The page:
2013 Collaborative Session Notes
Integrating Alumni & Clinical Services
Conveners: Tim McLeod, Sierra Tucson [email protected]
Carver Brown, Pine Grove [email protected]
Scribe: Felicia Kleinpeter, St. Christopher’s [email protected]
Sabrina Mathis, Foundations Recovery Network
Jason Wahler, Northbound
Keenen Diamond, Northbound
Donna Schwartz, Valley Hope
Bill Kinloch, The Refuge
Cecile Callis, Pavillon
Kacy Marion, Origins Recovery Center
Sherri Layton, La Hacienda Treatment Center
If you are met with staff resistance, explain how alumni/alumni services team can take work/clients off their hands for a period of time.
– Back to Basics
– Alumni Q & A
Encourage staff by soliciting comments from alumni
– which staff helped them and made a difference
Create a list of alumni who would be willing to connect with callers in need of support. Match alumni with callers
Alumni Services – DO NOT FRONT END FOCUS ON REVENUE!
– Service oriented piece can result in revenue.
– Tie bonuses into satisfaction surveys, not revenue
– Clients are not commodities!
Pine Grove Alumni Program
Met with each director, then the clinical team separately
Presented the big plan to the top person only
Problem solve on the front end for each arm of the facility
Then wrote exact language back into the business plan
Days of Hope
– Alumni and families come back 5 times a year for 2 days.
– It’s free for the rest of their lives.
– Solidify recovery, assist in groups, and demonstrate what it’s like to be an alumnus.
– Alumni come back to see the staff and hang out with patients
– Happens on a Thursday/Friday
No weekends so that clinical staff members can participate and not lose their weekend
– Hold once per month
– Process groups/alumni groups
– At 1 year, wear a medallion
– Graduation explain the process and that the decorated cups are hanging on the wall for them
– If they remain sober for 1 year, they can come back and get their coffee cup
– tie a black ribbon on the handle of the cup for anyone lost that year from using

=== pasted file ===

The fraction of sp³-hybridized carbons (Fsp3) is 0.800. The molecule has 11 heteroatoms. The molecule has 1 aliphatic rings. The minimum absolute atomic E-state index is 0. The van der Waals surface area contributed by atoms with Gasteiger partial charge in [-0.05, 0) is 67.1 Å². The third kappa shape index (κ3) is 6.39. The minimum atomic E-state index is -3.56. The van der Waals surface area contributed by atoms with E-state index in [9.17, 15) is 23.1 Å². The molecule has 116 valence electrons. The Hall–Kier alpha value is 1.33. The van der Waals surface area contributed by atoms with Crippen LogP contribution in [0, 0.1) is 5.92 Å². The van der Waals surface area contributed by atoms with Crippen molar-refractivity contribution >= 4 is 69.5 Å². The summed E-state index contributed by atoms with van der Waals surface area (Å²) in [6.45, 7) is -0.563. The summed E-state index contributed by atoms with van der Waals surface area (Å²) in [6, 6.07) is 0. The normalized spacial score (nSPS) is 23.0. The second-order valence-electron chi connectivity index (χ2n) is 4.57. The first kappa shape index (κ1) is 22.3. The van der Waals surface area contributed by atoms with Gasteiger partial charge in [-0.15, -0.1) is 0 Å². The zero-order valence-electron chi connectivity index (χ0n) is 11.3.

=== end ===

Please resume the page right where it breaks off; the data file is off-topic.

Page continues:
– tie a green ribbon on the handle for anyone who died sober
* Make alumni support part of treatment experience
– “Alumni World” – gives alumni space, food and let them create. Facilitate activities (paint ball, fishing, sailing, etc.) but let alumni create the program.
– Invite clinical team – free fun for them and connects them with alumni
– Utilize alumni for service work – soup kitchen, mission, etc.
INCLUSIVITY — Include other centers alumni into the program!
– They are like-minded people in recovery
2013 Collaborative Session Notes
Scribe: Sabrina Mathis, Foundations [email protected]
Jacob Goldberg , St Christopher’s Addiction Wellness
Vickie Bing, Benchmark Center
Ross Martin, Focus Healthcare of TN
Lauren White, Pine Grove
Melissa Garrison, Rosecrance
– Meet 4 times during treatment – 1 meeting per week
o Get to know you session with each week getting progressively deeper
o “Recovery Groups”
– Program starts at the residential level – not done while patient is in detox
– Staff are called Alumni Specialist
– Follow up calls 6 times a year
What A New Path does:
A New Path is a 6 month program
– Teaches Life Skills Training that includes
- Debt/Credit / How to repair damage done
o Goal Mapping
- How do I achieve
- Have color coordinated calendar
- Map out their day/week at a glance
o Career Development
- Resume building
- Job interview skills
- How to network
- Mock interview
o Testing – skills and identity
o Exercise and Fitness
o Nutrition and Healthy Diet
- Cooking / Grocery Shopping
o Time Management
o Cleaning/House Keeping
Spring 2015 Collaborative Session Notes
Recovery Coaching Inside a Treatment Center
Convener: See below in BOLD
Scribe: Bill Kinloch, The Refuge, [email protected]
|Brantley, Ami||Lakeview||[email protected]|
|Cape, Laurie||The Bridge to Recovery||[email protected]|
|Cox, Mitch||Focus||[email protected]|
|Foster, Chris||American Addiction Centers||[email protected]|
|Gordan, Becky||A New Path||[email protected]|
|Haggerty, Kevin||The Ranch||[email protected]|
|Hall, William||Cornerstone Recovery Center||[email protected]|
|Heller, Nichole||Beachway Therapy Center||[email protected]|
|Kinloch, Bill||The Refuge||[email protected]|
|Lynch, Chris||American Addiction Centers||[email protected]|
|Miller, Ryan||Futures||[email protected]|
|Obernauer, Lorie||LO Group, Inc.||[email protected]|
|O’Neil, Cara||Hanley Center at Origins||[email protected]|
|O’Shea, Chris||The Journey Home||[email protected]|
|Rosay, Stacy||CCAR||[email protected]|
|Smith, Melissa||Serenity Now||[email protected]|
|Stannard, Elizabeth||Hazelden/Betty Ford||[email protected]|
|Wood, Courtney||Westbridge||[email protected]|
|Zaccour, Karen||Lakeview||[email protected]|
List 3 (or more) important ideas offered by the convener.
- Bring Recovery Coaching techniques to large alumni groups
- Use the tools for client advocacy
- Impactful/fun games AND teach connection, teamwork and asking for help
List 3 (or more) great ideas offered by the participants.
- Get the CCAR Training whether you are going to be a recovery coach or not
- Help the clients with life skills while on property
- Implement the new coaching program and teach clinicians so all are on board with empowering the clients
List 3 (or more) questions or outstanding issues about the topic that everyone wants to know more about.
- Games and topics to take clients through
- Leading large groups and how to keep them engaged